Port Augusta, South Australia
Dusty Feet Mob dancers usually let their feet do the talking. But for ten weeks leading up to December 2020 the girls discovered different ways to express their joy, anger and grief.
A ten-week program, supported by Highways and Byways and the Uniting Aboriginal and Islander Christian Congress in Port Augusta, helped a group of local Indigenous teenagers navigate their way through some life challenges. The participants aged between eight and 16 were members of the Dusty Feet Mob of dancers or their friends and relatives.
The program covered a different theme each week and was run by volunteers including indigenous leader Maria Anderson and her co-facilitator Chelsea Size as well as other members of the community.
Chelsea said the themes chosen were a response to community needs, particularly the grief experienced so regularly by so many young people.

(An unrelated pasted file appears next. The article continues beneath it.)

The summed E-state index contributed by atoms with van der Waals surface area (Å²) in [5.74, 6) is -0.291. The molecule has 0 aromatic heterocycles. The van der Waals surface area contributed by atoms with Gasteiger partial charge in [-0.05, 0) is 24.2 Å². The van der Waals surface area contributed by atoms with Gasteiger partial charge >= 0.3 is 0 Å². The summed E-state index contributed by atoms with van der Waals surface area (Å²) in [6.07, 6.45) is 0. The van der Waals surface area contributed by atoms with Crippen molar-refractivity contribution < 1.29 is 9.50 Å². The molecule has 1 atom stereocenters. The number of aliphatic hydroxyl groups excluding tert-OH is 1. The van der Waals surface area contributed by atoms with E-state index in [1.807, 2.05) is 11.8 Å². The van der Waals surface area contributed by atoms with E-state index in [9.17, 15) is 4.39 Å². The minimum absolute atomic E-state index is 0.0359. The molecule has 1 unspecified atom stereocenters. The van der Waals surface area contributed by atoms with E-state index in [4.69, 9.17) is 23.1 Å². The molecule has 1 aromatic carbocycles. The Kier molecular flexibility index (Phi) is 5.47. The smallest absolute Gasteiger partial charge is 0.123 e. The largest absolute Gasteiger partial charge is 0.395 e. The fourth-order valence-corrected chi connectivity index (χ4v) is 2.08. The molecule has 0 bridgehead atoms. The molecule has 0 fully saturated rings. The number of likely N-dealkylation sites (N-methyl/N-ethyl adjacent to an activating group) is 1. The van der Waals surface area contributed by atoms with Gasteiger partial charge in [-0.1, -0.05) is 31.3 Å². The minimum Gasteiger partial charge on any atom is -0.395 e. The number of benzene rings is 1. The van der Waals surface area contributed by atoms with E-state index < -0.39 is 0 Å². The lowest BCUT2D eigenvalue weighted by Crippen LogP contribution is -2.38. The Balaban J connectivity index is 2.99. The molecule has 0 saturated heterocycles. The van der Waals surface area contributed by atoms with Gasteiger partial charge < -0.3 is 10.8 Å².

“As a non-Indigenous person who has been part of this community for many years, the constant grief caused by deaths of older and young community members is unfamiliar to me. These young people don’t get time to grieve or heal before they are confronted with another death,” Chelsea said. “We are including spirituality in the program so that the girls can discover words, practices and rituals that could help them.”
A highlight of the program was a trip out of Port Augusta on an elder-led tour of a sacred site that the girls would not be able to go to alone. Chelsea said the strengthening of their cultural knowledge and stories was vital to the girls’ sense of self.
“We made this space and this program special for the girls. At the first session they walked into the hall and saw lovely food and beautiful flowers on the table and we gave them journals decorated with Aboriginal art,” she said
“The girls knew we wanted this to be special for them and funding allowed us to do that.”